How Do We Explain Prop 19 To Our Kids?

As the California election approaches on November 2, 2010, we’ve had a lot of questions about prop 19. Miles To Go tries very hard to not discuss politics and legalization of drugs in the classroom, but we’re overwhelmed with questions about proposition 19, the Regulate, Control and Tax Cannabis Act of 2010. Many teachers and parents are confused about what to do, and their students and children are just as confused, so in this blog we will attempt to explain what we know about the proposition. We must urge you, however, to keep this in mind: We are drug PREVENTION specialists, not legal specialists, and WE ARE BIASED.

Proposition 19 wants to legalize marijuana to help with California’s budget problems, and its proponents believe it will cut off funding to violent drug cartels and redirect law enforcement resources to more dangerous crimes. Proponents also say that it will control cannabis like alcohol. The proposition allows local governments to regulate marijuana related activities; it permits local governments to impose and collect marijuana-related fees and taxes; and it authorizes various criminal and civil penalties.

The “No on 19” organization argues that the proposition is filled with gaps and flaws that will cause serious unintended consequences with public safety, in the workplace, and with federal funding since marijuana use remains illegal under federal law. We wanted to give you an idea of who is against this proposition, but the list was so long that is took up over 50 pages, so here is the link:

Driving Under the Influence of Marijuana:We often get the question, “Which is safer: driving high or driving drunk?” Of course, neither is safe. Driving under the influence of marijuana is not safe, because a person’s response rates are slower and impaired. The list of Police and Highway Patrol organizations against this proposition is extraordinarily long. Patrol officers lament the fact that there are currently no field sobriety tests that can effectively demonstrate operational impairments caused by marijuana use; and since current drug tests for marijuana only reveal past use, not current intoxication, there will be no way for them to effectively remove stoned drivers from the roads the way they do drunk drivers via the use of breathalyzer testing.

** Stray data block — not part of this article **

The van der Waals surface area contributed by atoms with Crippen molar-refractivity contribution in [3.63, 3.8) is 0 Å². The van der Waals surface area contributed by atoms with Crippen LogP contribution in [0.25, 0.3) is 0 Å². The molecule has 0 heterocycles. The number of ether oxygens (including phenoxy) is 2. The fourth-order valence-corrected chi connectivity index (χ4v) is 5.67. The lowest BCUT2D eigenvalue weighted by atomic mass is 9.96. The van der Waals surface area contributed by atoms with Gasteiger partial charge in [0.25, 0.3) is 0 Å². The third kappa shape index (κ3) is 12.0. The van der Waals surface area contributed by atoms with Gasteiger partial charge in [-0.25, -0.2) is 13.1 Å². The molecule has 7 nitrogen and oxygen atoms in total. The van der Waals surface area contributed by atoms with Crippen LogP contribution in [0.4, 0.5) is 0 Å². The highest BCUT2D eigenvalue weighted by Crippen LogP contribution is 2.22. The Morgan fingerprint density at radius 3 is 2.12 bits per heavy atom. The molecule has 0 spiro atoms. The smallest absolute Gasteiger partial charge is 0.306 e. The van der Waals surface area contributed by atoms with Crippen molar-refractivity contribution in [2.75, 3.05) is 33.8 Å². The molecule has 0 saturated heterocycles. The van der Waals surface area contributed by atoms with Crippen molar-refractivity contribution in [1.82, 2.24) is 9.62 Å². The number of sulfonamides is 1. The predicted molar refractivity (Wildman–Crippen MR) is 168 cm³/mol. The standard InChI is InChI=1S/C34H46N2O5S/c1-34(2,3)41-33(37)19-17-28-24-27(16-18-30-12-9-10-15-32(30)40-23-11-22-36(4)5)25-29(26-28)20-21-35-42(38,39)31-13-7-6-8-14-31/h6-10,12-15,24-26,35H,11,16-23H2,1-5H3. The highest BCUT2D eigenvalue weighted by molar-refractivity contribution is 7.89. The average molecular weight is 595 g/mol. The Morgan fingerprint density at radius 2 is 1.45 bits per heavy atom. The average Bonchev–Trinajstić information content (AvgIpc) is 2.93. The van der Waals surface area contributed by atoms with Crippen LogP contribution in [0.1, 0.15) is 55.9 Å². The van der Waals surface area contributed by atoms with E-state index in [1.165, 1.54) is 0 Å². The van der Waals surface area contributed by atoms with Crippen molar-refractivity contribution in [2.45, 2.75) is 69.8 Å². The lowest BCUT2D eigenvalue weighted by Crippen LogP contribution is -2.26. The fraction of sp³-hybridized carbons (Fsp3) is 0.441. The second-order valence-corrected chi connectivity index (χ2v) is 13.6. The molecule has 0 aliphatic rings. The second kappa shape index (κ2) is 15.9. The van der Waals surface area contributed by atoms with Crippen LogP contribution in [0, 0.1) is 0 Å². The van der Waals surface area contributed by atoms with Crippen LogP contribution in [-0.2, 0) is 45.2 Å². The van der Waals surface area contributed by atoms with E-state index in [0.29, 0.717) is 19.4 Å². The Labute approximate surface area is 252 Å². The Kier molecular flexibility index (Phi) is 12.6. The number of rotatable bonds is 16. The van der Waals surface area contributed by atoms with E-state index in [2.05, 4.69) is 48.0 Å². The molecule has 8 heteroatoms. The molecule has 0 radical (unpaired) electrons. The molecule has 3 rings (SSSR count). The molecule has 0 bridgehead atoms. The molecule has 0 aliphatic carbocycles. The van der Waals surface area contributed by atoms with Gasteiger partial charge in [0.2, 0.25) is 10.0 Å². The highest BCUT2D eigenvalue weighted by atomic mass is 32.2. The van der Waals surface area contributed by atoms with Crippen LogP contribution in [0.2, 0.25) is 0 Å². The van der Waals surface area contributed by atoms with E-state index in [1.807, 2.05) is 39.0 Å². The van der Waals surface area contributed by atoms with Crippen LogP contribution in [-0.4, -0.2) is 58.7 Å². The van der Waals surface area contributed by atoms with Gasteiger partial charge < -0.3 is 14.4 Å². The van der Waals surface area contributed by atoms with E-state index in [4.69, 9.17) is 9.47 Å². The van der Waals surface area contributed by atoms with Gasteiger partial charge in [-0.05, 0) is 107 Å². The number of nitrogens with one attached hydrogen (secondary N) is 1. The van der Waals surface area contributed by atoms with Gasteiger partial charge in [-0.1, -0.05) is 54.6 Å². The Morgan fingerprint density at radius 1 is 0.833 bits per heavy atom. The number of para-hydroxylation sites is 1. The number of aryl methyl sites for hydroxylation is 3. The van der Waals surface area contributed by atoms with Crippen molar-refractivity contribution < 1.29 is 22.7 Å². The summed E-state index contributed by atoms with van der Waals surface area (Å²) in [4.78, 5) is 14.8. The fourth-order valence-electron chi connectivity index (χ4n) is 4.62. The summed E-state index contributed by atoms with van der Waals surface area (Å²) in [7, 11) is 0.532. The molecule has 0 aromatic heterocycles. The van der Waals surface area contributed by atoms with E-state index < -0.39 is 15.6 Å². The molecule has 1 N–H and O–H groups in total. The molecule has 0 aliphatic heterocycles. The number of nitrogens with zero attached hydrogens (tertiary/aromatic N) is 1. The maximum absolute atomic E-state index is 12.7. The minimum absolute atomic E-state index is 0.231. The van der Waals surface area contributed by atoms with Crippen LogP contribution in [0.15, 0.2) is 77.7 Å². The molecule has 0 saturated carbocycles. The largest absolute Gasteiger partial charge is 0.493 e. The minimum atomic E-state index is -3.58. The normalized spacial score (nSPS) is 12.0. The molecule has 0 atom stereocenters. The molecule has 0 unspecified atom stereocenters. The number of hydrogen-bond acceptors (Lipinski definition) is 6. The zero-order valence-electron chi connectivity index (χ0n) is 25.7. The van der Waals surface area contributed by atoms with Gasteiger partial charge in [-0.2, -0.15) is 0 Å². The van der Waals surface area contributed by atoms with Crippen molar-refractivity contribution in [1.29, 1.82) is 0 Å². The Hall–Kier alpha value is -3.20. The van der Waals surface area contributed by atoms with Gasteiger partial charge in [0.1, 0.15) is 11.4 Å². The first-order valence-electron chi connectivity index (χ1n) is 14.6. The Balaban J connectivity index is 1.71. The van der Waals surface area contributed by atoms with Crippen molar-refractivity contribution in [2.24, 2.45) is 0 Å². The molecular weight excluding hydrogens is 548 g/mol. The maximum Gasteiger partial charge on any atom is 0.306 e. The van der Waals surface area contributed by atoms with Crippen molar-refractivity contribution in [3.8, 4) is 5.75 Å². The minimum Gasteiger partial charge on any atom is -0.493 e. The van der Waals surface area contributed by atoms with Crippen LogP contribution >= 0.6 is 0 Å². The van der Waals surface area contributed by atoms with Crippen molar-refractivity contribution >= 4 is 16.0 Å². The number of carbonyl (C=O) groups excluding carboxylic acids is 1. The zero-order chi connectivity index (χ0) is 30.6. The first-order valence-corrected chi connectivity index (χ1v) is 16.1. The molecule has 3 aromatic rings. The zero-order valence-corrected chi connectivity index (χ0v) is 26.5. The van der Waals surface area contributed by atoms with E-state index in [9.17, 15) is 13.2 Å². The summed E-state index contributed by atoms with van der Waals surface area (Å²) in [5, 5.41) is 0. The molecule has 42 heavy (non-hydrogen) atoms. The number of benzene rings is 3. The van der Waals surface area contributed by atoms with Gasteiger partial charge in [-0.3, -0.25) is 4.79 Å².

The questions we raise are:
Do you want people under the influence of marijuana driving on the road with the rest of us?”

NIDA link about drugged driving:

ABC news and Good Morning America recently put this idea to the test – watch/read the report here:

From the NO on 19 FAQ:

The initiative expressly omits any definition of what constitutes being “under the influence” of marijuana. No driver over 21, including bus, taxi, light-rail train operators, and everyday commuters can be required to be drug-free while operating a vehicle. Although the initiative says you cannot use marijuana while driving, it appears completely permissible to use marijuana just prior to getting behind the wheel. This also opens up a tremendous liability question for employers who operate transportation companies or have company vehicles. They will no longer be able to require employees operating these vehicles be drug free.